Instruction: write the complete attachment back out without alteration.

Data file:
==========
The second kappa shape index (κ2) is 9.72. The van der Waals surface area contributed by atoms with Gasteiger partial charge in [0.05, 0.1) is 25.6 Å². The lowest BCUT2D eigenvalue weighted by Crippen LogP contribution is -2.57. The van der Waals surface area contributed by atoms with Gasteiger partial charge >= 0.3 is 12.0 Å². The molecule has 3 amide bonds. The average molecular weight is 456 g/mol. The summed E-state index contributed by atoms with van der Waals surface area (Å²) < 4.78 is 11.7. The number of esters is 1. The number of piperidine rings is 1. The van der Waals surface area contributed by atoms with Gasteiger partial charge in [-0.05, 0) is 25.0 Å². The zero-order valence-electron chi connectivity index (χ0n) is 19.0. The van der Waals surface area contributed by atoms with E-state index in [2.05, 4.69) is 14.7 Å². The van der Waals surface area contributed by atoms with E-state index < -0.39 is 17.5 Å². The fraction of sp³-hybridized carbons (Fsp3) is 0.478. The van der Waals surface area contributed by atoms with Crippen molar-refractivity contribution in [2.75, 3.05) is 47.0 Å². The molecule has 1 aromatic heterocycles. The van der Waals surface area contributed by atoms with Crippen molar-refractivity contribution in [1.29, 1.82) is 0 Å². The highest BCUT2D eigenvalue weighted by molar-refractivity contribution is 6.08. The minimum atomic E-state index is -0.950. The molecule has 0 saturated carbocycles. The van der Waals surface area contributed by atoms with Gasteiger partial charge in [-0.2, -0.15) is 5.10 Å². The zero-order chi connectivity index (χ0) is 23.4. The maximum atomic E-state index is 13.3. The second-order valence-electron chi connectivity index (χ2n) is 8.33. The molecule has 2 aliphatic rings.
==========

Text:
The second kappa shape index (κ2) is 9.72. The van der Waals surface area contributed by atoms with Gasteiger partial charge in [0.05, 0.1) is 25.6 Å². The lowest BCUT2D eigenvalue weighted by Crippen LogP contribution is -2.57. The van der Waals surface area contributed by atoms with Gasteiger partial charge >= 0.3 is 12.0 Å². The molecule has 3 amide bonds. The average molecular weight is 456 g/mol. The summed E-state index contributed by atoms with van der Waals surface area (Å²) < 4.78 is 11.7. The number of esters is 1. The number of piperidine rings is 1. The van der Waals surface area contributed by atoms with Gasteiger partial charge in [-0.05, 0) is 25.0 Å². The zero-order valence-electron chi connectivity index (χ0n) is 19.0. The van der Waals surface area contributed by atoms with E-state index in [2.05, 4.69) is 14.7 Å². The van der Waals surface area contributed by atoms with E-state index < -0.39 is 17.5 Å². The fraction of sp³-hybridized carbons (Fsp3) is 0.478. The van der Waals surface area contributed by atoms with Crippen molar-refractivity contribution in [2.75, 3.05) is 47.0 Å². The molecule has 1 aromatic heterocycles. The van der Waals surface area contributed by atoms with Crippen molar-refractivity contribution in [1.29, 1.82) is 0 Å². The highest BCUT2D eigenvalue weighted by molar-refractivity contribution is 6.08. The minimum atomic E-state index is -0.950. The molecule has 0 saturated carbocycles. The van der Waals surface area contributed by atoms with Gasteiger partial charge in [-0.2, -0.15) is 5.10 Å². The zero-order chi connectivity index (χ0) is 23.4. The maximum atomic E-state index is 13.3. The second-order valence-electron chi connectivity index (χ2n) is 8.33. The molecule has 2 aliphatic rings.